been supportive of women in the sciences and hope that we can get a better bill so we can address getting them ready for these jobs. thank you very much. i yield back. the chair: does the gentlelady yield back? ms. esty: yes. the chair: the question is on the amendment offered by the gentlelady from connecticut. those in favor say aye. those opposed, no. in the opinion of the chair, the ayes have it and the amendment is agreed to. for what purpose does the gentleman from new york seek recognition. mr. crowley: i have an amendment at the desk. mr. crowley: amendment number 5 printed in part a of house report 114-120 offered by mr. crowley of new york. the chair: the gentleman from new york, mr. crowley, and a member opposed each will control five minutes. the chair recognizes the gentleman from new york. mr. crowley: i yield myself a
minute and a half. eight years ago when the house first considered the america competes act i offered an amendment with gabby giffords as well as congressman mcnerney to correct a long standing inequity. hispanic-serving institution have not benefited from a specific program at the n.s.f. to provide grants for curriculum. the amendment corrected this inequity and to create a separate program. and it was adopted and became law. to this day, the n.s.f. has not implemented the program. this bipartisan amendment would correct that and require the h.s.i. program to finally be implemented within four months of the enactment of this measure. hispanic-serving institution
serve two million. 10,000 students attend institutions offering degrees in these fields of science. without access to targeted grants h.s.i.'s have difficulty increasing the ranks of latinos in the stem fields. we must ensure the youngest and fastest ethnic group in our nation are prepared with the knowledge and skills to contribute our economic strength and security and global leadership. because when education is available to everyone our entire nation is stronger. i thank my colleagues for working with me. and the co-sponsors of this amendment, i thank them. the chair: the gentleman reserves the balance of his time. for what purpose does the gentleman from texas seek recognition? mr. smith: i claim the time in opposition although i do not
oppose. this amendment would require n.s.f. to establish a program originally authorized in the original competes act. i support the amendment and i reserve. the chair: the gentleman reserves the balance of his time. the gentleman from new york. mr. crowley: i appreciate the comments from the chairman. but i would like to yield a minute to my friend, mr. serrano one minute. the chair: without objection. the gentleman is recognized for one minute. mr. serrano: i thank my colleague, as my colleague has said in 2007, he added a provision to the original america competes act to give the n.s.f. to establish a dedicated grant program. after years of persistence, the n.s.f. has refused to act. that's why last month we introduced the hopes act. today's amendment republically indicates the hopes act and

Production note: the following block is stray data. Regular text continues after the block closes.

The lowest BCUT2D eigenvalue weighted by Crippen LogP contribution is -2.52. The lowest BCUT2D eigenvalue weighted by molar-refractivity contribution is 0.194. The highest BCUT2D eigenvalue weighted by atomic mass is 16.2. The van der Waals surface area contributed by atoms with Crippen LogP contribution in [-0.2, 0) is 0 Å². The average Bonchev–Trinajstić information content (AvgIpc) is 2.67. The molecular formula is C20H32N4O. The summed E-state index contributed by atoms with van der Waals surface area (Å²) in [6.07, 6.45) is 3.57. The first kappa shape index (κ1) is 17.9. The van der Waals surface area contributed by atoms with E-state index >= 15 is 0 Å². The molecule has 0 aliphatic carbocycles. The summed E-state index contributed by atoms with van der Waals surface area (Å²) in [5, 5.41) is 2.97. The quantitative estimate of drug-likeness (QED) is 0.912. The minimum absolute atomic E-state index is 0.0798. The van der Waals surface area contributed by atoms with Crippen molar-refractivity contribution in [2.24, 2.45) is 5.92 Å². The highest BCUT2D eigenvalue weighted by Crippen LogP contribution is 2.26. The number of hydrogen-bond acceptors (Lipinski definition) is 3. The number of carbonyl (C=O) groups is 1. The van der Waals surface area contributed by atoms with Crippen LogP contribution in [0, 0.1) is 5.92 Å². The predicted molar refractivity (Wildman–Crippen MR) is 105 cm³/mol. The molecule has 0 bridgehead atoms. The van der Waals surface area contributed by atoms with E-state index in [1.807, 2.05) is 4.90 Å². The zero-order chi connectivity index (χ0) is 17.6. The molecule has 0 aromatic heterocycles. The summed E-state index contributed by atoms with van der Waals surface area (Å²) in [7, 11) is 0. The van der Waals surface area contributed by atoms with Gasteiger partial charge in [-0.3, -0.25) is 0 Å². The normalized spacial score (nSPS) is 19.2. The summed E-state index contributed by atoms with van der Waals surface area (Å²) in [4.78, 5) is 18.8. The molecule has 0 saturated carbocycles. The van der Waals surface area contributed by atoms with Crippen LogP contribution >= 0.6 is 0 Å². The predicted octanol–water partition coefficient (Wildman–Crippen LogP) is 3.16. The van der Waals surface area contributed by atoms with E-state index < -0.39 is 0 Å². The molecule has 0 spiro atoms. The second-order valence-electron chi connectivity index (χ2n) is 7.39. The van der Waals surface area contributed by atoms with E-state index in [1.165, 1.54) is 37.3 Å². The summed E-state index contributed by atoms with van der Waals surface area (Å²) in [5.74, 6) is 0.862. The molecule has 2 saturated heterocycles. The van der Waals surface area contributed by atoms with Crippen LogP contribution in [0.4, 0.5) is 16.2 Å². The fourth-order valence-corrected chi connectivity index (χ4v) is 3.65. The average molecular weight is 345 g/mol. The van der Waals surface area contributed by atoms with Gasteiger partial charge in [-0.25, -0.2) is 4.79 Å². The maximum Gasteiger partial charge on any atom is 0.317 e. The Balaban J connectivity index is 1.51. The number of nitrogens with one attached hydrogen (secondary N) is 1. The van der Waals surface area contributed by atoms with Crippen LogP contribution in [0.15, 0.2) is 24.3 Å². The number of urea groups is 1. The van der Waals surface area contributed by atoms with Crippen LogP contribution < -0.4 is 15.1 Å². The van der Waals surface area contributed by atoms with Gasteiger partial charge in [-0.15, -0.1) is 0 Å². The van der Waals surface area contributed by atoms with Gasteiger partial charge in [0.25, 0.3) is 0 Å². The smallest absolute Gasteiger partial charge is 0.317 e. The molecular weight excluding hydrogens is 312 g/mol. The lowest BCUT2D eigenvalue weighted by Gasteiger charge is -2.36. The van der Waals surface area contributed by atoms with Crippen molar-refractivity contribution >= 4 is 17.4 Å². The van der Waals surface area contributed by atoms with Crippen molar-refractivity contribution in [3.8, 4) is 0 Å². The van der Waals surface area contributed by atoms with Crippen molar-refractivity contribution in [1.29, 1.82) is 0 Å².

requires the n.s.f. to establish an undergrauth grant program for hispanic serving institutions. they are underrepresented in the stem fields and more needs to ensure we are not missing the best and the brightest in developing the next generation of scientists, engineers. this amendment is a big step in the right direction and i thank representative crowley for his leadership on this issue. i thank the chairman for accepting the amendment. the chair: the gentleman yields back the balance of his time. the gentleman from new york reserves his time. the gentleman from texas. mr. smith: i yield two minutes to my colleague from texas. mr. hurd: i rise in support of this amendment that will benefit students in the 23rd congressional district of texas. one thing that everybody here wants is a healthy economy. we want the economy to be the strongest in the world. if american businesses are going to compete and win in a global
economy, we have to have the best trained and best equipped work force possible. this means our institutions of higher learning need to be fully capable of offering students to have the skills to go into a 21 century economy and that means stem degrees. this amendment will allow institutions that are designated as hispanic-serving institutions to have access to grant programs with the national science foundation that they have been limited from participating in the past. there are 47 institutions like this in the state of texas and more than a dozen serve students in my district. this will increase recruitment retention and graduation rates. that's good for these students, good for our universities, our communities, our businesses and economy. i want to thank the gentleman from new york, mr. crowley, for introducing this amendment and i encourage my colleagues to support it. the chair: the gentleman yields
back the balance of his time. the gentleman from texas reserves his time and the chair recognizes the gentleman from new york. mr. crowley: i want the record to reflect and expecting to be yielding you a minute. thank you for yielding two minutes and i yield a minute to my friend. >> mr. chairman, i rise in support of this amendment that i'm proud to offer with my colleagues and i want to thank congressman crowley for his leadership. i want to recognize chairman smith for his responsibility and working and looking out for these students as well. in today's world it creates high-paying jobs and still struggling with high unemployment. especially in stem. having difficulty finding qualified workers. to help meet this demand the national science foundation